*p*or

*s*polarization, the absorption spectrum remains the same.

*φ*, as illustrated in Fig. 5. Meanwhile, the relative amplitude

*α*of coherent incident lights is set as 1, and the other structural parameters are kept as the same as that in Fig. 1. As depicted in Fig. 5a, b, by increasing

*φ*from 0 to π, two absorption peaks at 9611 nm and 9924 nm decrease continuously from 0.982 and 0.993 to almost 0, respectively. Thus, the modulation contrast can be as high as 34.8 dB and 35.2 dB at the two coherent absorption peaks with different

*φ*, which shows a significant all-optical modulation property.

*ε*

_{i}and

*k*

_{i}(

*i*= 1, 2, 3, 4) are the permittivities and wave vectors of the silicon array-graphene waveguide (

*i*= 1), silica layer (

*i*= 2), graphene film (

*i*= 3), and silica substrate (

*i*= 4), respectively.

*d*

_{g}is the thickness of graphene. Thus, by properly manipulating the Fermi energies of two graphene films, the features of plasmonic modes sustained by two graphene films could be significantly and independently controlled. As seen in Fig. 6a, b, the absorption spectra of the proposed CPA can be flexibly and separately manipulated by altering the Fermi energies of lower-layer or upper-layer graphene film. When the Fermi energy

*E*

_{f1}of upper-layer graphene remains unchanged and the Fermi energy

*E*

_{f2}of lower-layer graphene decreases from 0.31 to 0.27 eV, the absorption peak at

*λ*

_{1}red-shifts and keeps the value almost unchanged, while the absorption peak at

*λ*

_{2}reduces rapidly and even disappears under

*E*

_{f2}= 0.27 eV, as shown in Fig. 6a. On the contrary, when

*E*

_{f2}increases from 0.31 to 0.37 eV, the absorption peak at

*λ*

_{1}reduces rapidly and almost disappears under

*E*

_{f2}= 0.37 eV, while the absorption peak at

*λ*

_{2}blue-shifts and keeps the value almost unchanged. Thus, the dual-band proposed perfect absorber can be changed to narrow-band perfect absorber by separately altering the

*E*

_{f2}. On the other hand, when

*E*

_{f2}remains unchanged and

*E*

_{f1}increases from 0.62 to 0.72 eV, both two absorption peaks blue-shifts and keeps their values almost unchanged over a wide wavelength range, which demonstrates a significantly tunable characteristic. Compared with the other absorbers based on the discrete graphene patterns, it is worth noting that two graphene films of the proposed CPA are in the continuous form, which is more convenient to get excellent tunability.

*w*is increased, dual-band absorption peaks are both red-shifted due to the increment of effective resonance wavelength of localized plasmon mode. Moreover, the filling factor will increase with

*w*, which further reinforces the intensity of field enhancement and concentration between neighboring silicon square and inside graphene. Thus, the absorption efficiency will firstly increase with

*w*. However, with the continuous increment of filling factor, too many areas of graphene will be covered by silicon squares. As a result, the absorption efficiency will subsequently decrease with the increment of w. Then, as shown in Fig. 7b, the absorption peaks will also be noticeably red-shifted with the increment of

*p*, because the resonant wavelength of localized plasmon mode becomes larger. Furthermore, it is noted that the resonant frequency of the plasmonic mode supported by the lower-layer graphene strongly depends on the separation distance

*d*

_{1}. As shown in Fig. 7c, when

*d*

_{1}is increased, the nearfield coupling strength between the upper- and lower-layer resonance modes will become more and more weak, which lead the dual-band absorption peaks eventually to degenerate into one peak. Meanwhile, we also investigate the absorption of proposed CPA with different dielectric array. As shown in Fig. 7d, the performances of dual-band CPA with whether the TiO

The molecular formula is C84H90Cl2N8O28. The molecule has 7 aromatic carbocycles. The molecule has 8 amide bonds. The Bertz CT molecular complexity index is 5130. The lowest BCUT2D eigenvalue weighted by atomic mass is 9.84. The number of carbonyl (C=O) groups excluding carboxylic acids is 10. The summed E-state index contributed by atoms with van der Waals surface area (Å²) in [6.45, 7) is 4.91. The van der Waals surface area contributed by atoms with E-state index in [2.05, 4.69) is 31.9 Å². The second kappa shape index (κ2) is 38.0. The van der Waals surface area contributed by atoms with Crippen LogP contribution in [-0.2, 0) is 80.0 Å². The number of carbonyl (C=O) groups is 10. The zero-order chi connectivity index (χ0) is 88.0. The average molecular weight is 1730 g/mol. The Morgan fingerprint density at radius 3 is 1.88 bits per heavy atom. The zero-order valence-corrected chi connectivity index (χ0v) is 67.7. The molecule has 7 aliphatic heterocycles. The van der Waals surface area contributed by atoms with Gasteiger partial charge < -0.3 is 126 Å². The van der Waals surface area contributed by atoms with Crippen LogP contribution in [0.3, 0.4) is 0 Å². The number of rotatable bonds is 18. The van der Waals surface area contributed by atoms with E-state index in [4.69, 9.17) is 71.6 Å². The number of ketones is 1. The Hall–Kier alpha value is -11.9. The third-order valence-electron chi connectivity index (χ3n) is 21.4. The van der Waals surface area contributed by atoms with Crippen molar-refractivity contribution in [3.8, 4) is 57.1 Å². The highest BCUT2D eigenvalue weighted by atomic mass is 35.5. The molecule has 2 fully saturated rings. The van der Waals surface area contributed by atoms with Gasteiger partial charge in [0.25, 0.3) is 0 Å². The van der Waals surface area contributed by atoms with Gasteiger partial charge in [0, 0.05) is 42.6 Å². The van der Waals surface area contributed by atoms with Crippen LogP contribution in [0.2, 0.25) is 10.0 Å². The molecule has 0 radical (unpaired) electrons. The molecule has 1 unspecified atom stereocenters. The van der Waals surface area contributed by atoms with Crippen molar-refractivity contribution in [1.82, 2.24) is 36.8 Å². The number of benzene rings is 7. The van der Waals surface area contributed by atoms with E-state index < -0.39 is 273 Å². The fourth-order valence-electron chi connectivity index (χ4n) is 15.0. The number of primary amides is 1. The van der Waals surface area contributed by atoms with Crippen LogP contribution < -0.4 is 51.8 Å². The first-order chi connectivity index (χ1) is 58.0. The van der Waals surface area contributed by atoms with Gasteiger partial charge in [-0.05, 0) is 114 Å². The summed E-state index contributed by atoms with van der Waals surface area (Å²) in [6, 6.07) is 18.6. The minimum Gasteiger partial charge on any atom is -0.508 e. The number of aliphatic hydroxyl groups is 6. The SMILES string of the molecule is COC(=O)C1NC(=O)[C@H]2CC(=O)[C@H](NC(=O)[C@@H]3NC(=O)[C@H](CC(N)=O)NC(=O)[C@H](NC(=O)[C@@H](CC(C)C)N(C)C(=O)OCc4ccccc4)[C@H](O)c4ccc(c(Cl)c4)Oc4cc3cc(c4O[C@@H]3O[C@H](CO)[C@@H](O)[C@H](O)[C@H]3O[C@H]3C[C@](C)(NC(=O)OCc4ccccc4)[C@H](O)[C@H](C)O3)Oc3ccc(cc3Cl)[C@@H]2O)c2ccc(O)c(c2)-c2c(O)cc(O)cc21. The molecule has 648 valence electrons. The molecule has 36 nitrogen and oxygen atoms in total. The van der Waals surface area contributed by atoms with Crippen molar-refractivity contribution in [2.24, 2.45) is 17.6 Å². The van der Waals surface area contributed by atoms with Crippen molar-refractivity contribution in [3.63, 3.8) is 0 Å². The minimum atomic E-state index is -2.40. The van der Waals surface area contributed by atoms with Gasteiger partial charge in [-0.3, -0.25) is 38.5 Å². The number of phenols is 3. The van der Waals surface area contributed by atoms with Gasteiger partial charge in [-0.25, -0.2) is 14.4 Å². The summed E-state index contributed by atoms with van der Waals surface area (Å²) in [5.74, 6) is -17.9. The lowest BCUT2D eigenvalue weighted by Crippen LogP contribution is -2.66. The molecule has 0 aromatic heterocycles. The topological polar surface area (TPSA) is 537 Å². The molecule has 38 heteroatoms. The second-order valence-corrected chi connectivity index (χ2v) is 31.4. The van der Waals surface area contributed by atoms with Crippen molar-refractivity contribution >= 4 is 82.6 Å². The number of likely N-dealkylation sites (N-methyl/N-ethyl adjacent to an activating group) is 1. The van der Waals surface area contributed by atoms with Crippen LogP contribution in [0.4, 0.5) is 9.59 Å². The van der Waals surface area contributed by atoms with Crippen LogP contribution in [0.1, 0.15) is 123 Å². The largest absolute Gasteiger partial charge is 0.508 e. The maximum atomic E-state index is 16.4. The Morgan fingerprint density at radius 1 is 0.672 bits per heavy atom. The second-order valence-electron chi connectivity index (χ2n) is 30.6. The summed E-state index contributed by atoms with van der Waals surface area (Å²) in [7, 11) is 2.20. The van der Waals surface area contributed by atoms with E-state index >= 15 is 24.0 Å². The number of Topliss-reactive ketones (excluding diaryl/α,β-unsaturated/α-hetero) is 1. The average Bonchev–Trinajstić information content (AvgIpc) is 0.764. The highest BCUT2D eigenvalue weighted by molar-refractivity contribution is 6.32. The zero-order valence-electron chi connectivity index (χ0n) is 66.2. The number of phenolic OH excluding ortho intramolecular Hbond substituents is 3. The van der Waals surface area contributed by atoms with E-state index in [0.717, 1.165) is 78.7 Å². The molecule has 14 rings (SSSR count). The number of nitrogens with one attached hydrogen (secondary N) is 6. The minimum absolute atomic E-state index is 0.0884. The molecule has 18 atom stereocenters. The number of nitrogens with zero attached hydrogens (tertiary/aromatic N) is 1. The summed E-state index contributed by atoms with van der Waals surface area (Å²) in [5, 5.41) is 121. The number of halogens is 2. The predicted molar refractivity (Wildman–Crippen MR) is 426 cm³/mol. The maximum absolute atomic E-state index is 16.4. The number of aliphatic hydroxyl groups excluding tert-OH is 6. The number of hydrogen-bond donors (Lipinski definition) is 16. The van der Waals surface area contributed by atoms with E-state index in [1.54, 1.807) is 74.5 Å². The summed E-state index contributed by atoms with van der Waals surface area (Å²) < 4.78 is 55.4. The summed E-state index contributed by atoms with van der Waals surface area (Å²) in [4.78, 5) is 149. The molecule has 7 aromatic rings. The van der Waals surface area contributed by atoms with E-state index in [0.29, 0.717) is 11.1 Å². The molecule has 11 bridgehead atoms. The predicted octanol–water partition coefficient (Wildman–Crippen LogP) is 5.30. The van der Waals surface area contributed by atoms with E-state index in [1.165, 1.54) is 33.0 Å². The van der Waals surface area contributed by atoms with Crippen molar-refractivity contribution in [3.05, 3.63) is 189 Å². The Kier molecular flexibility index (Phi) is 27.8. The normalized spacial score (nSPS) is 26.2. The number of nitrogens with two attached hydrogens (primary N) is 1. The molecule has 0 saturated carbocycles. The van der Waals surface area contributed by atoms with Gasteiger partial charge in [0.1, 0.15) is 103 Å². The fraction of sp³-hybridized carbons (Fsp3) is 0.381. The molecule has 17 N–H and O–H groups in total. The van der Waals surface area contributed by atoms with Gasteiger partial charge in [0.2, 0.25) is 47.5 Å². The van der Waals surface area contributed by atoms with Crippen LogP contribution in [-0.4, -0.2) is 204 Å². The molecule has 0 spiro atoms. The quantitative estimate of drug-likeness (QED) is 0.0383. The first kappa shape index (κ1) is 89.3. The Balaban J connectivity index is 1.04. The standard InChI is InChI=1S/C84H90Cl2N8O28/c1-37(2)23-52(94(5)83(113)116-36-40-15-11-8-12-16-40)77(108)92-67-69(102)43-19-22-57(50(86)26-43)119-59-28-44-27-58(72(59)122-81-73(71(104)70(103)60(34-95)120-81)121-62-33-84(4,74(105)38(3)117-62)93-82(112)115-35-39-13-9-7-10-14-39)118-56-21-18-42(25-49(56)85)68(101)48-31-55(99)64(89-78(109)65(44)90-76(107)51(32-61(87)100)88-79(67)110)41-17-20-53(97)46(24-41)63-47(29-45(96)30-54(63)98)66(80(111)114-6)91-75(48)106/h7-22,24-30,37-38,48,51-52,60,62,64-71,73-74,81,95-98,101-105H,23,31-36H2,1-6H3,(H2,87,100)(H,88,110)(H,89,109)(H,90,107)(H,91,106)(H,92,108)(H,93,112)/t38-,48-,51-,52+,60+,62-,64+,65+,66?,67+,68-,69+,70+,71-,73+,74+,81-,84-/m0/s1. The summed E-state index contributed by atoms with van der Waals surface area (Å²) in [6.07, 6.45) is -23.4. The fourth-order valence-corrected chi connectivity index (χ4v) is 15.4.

_{2}array (

*n*

_{T}= 2.9) or the GaSb array (

*n*

_{G}= 3.8) is not better than the one with silicon array. Moreover, it is worth noting that the wavelengths of absorption peaks are red-shifted with the increment of the refractive index of the dielectric array.

## Conclusion

As mentioned before, most reported graphene-based perfect absorbers are polarization-sensitive and focused on the narrowband or broadband perfect absorbers, dual-band graphene-based perfect absorbers are seldom investigated in the mid-infrared regime. In this paper, we have designed a tunable dual-band and polarization-insensitive CPA in the mid-infrared regime, and the corresponding absorption features are discussed by using the scattering matrix and FDTD simulation, which illustrate that dual-band perfect absorption peaks are achieved in 9611 nm and 9924 nm, respectively. Moreover, due to its center symmetric feature, the proposed CPA also exhibits polarization-insensitive. Meanwhile, the coherent absorption peaks can be all-optically modulated by altering the relative phase between two reverse incident lights. Furthermore, by manipulating the Fermi energies of two graphene layers, two coherent absorption peaks can move over a wide spectrum range, and our designed CPA can also be changed from dual-band CPA to narrowband CPA. On the other hand, for the proposed CPA, subwavelength metamaterials based on silicon squares can be integrated for the current CMOS technology, and chemical vapor deposition (CVD) grown graphene can be transferred over the silica layer using standard transfer techniques [38]. Moreover, compared with the devices based on patterned graphene, our structure keeps graphene in the continuous form, which has the benefit of preserving the high mobility of graphene and simplifies the fabrication processes as well as the doping configuration. In recent years, some research groups have tried to design some graphene-based devices in an experiment based on the above methods [39, 40, 41]. Therefore, we believe it is possible to fabricate our proposed structure with similar processing, and our proposed graphene-based CPA can find some potential applications in the field of developing nanophotonic devices at the mid-infrared regime.

## Notes

### Authors’ Contributions

XL, ZQC, XZ, and ZML designed the study and analyzed the data. SQL, JPL, LLW, LQ, and YHZ helped in data analysis and manuscript modification. All the authors have read and approved the final manuscript.

### Funding

This work was supported by the National Natural Science Foundation of China (Grant nos. 61775055, 61505052, 61764005, and 11804093); Natural Science Foundation of Jiangxi Province (nos. 20181BAB201013 and 20192BAB212003).

### Competing Interests

The authors declare that they have no competing interests.